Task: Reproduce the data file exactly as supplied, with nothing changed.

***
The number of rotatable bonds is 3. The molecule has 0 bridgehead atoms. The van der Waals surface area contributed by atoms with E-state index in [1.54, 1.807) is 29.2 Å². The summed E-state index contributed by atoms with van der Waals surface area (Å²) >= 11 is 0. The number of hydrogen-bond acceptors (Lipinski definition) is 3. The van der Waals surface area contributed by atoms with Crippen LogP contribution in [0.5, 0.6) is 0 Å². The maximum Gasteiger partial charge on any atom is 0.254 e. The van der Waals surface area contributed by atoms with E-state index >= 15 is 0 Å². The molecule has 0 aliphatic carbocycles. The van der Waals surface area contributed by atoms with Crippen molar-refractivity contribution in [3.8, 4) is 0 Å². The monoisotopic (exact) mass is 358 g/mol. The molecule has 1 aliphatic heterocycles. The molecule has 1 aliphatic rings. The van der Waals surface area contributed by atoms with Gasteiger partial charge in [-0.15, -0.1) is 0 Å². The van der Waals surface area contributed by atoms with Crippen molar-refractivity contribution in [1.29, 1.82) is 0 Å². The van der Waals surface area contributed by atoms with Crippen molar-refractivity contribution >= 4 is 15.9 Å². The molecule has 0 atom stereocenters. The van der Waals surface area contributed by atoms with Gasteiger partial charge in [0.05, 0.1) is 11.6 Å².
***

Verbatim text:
The number of rotatable bonds is 3. The molecule has 0 bridgehead atoms. The van der Waals surface area contributed by atoms with E-state index in [1.54, 1.807) is 29.2 Å². The summed E-state index contributed by atoms with van der Waals surface area (Å²) >= 11 is 0. The number of hydrogen-bond acceptors (Lipinski definition) is 3. The van der Waals surface area contributed by atoms with Crippen LogP contribution in [0.5, 0.6) is 0 Å². The maximum Gasteiger partial charge on any atom is 0.254 e. The van der Waals surface area contributed by atoms with E-state index >= 15 is 0 Å². The molecule has 0 aliphatic carbocycles. The van der Waals surface area contributed by atoms with Crippen molar-refractivity contribution in [3.8, 4) is 0 Å². The monoisotopic (exact) mass is 358 g/mol. The molecule has 1 aliphatic heterocycles. The molecule has 1 aliphatic rings. The van der Waals surface area contributed by atoms with Gasteiger partial charge in [-0.15, -0.1) is 0 Å². The van der Waals surface area contributed by atoms with Crippen molar-refractivity contribution in [1.29, 1.82) is 0 Å². The van der Waals surface area contributed by atoms with Crippen molar-refractivity contribution >= 4 is 15.9 Å². The molecule has 0 atom stereocenters. The van der Waals surface area contributed by atoms with Gasteiger partial charge in [0.05, 0.1) is 11.6 Å².